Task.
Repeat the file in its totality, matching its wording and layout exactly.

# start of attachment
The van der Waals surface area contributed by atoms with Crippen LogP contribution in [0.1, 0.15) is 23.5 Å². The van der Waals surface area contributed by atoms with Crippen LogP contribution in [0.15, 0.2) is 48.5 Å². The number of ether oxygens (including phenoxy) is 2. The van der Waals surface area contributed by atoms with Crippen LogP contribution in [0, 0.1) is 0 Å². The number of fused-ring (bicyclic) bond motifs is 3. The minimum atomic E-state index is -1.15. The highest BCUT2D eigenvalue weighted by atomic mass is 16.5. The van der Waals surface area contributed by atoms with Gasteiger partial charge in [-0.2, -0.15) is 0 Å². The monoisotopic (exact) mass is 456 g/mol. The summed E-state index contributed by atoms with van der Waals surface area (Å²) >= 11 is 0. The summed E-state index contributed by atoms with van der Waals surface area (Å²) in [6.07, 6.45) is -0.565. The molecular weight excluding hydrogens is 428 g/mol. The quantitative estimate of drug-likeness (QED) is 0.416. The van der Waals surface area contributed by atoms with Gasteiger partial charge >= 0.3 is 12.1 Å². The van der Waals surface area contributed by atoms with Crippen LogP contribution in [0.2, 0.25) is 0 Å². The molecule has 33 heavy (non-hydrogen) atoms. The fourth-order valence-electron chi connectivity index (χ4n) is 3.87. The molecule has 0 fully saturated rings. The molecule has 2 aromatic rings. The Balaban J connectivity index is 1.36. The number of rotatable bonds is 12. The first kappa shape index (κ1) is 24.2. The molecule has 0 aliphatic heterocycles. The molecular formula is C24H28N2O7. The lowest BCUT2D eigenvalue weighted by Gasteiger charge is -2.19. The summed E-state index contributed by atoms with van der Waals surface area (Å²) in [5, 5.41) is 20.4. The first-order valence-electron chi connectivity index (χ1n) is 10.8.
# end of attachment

The van der Waals surface area contributed by atoms with Crippen LogP contribution in [0.1, 0.15) is 23.5 Å². The van der Waals surface area contributed by atoms with Crippen LogP contribution in [0.15, 0.2) is 48.5 Å². The number of ether oxygens (including phenoxy) is 2. The van der Waals surface area contributed by atoms with Crippen LogP contribution in [0, 0.1) is 0 Å². The number of fused-ring (bicyclic) bond motifs is 3. The minimum atomic E-state index is -1.15. The highest BCUT2D eigenvalue weighted by atomic mass is 16.5. The van der Waals surface area contributed by atoms with Gasteiger partial charge in [-0.2, -0.15) is 0 Å². The monoisotopic (exact) mass is 456 g/mol. The summed E-state index contributed by atoms with van der Waals surface area (Å²) >= 11 is 0. The summed E-state index contributed by atoms with van der Waals surface area (Å²) in [6.07, 6.45) is -0.565. The molecular weight excluding hydrogens is 428 g/mol. The quantitative estimate of drug-likeness (QED) is 0.416. The van der Waals surface area contributed by atoms with Gasteiger partial charge >= 0.3 is 12.1 Å². The van der Waals surface area contributed by atoms with Crippen LogP contribution in [0.2, 0.25) is 0 Å². The molecule has 33 heavy (non-hydrogen) atoms. The fourth-order valence-electron chi connectivity index (χ4n) is 3.87. The molecule has 0 fully saturated rings. The molecule has 2 aromatic rings. The Balaban J connectivity index is 1.36. The number of rotatable bonds is 12. The first kappa shape index (κ1) is 24.2. The molecule has 0 aliphatic heterocycles. The molecular formula is C24H28N2O7. The lowest BCUT2D eigenvalue weighted by Gasteiger charge is -2.19. The summed E-state index contributed by atoms with van der Waals surface area (Å²) in [5, 5.41) is 20.4. The first-order valence-electron chi connectivity index (χ1n) is 10.8.